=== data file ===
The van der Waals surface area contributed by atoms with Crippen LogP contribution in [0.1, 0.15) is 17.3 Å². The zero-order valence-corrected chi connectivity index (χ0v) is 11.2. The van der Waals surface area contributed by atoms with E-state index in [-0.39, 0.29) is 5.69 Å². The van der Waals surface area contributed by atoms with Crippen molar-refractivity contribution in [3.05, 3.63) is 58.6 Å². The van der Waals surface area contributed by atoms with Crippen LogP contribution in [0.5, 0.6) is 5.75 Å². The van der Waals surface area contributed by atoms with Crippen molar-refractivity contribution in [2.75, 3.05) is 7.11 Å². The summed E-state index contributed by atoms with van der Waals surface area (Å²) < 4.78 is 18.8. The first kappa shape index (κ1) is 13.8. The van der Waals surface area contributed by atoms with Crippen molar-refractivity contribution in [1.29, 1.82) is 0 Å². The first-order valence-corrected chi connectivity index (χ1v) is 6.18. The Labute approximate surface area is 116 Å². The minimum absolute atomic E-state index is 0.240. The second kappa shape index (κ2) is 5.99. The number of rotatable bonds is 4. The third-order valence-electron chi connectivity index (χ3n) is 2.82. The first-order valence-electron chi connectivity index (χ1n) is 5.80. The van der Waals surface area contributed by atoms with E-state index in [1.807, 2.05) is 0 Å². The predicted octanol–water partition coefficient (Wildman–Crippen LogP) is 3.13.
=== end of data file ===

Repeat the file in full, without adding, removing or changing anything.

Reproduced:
The van der Waals surface area contributed by atoms with Crippen LogP contribution in [0.1, 0.15) is 17.3 Å². The zero-order valence-corrected chi connectivity index (χ0v) is 11.2. The van der Waals surface area contributed by atoms with E-state index in [-0.39, 0.29) is 5.69 Å². The van der Waals surface area contributed by atoms with Crippen molar-refractivity contribution in [3.05, 3.63) is 58.6 Å². The van der Waals surface area contributed by atoms with Crippen LogP contribution in [0.5, 0.6) is 5.75 Å². The van der Waals surface area contributed by atoms with Crippen molar-refractivity contribution in [2.75, 3.05) is 7.11 Å². The summed E-state index contributed by atoms with van der Waals surface area (Å²) < 4.78 is 18.8. The first kappa shape index (κ1) is 13.8. The van der Waals surface area contributed by atoms with Crippen molar-refractivity contribution in [1.29, 1.82) is 0 Å². The first-order valence-corrected chi connectivity index (χ1v) is 6.18. The Labute approximate surface area is 116 Å². The minimum absolute atomic E-state index is 0.240. The second kappa shape index (κ2) is 5.99. The number of rotatable bonds is 4. The third-order valence-electron chi connectivity index (χ3n) is 2.82. The first-order valence-electron chi connectivity index (χ1n) is 5.80. The van der Waals surface area contributed by atoms with E-state index in [1.807, 2.05) is 0 Å². The predicted octanol–water partition coefficient (Wildman–Crippen LogP) is 3.13.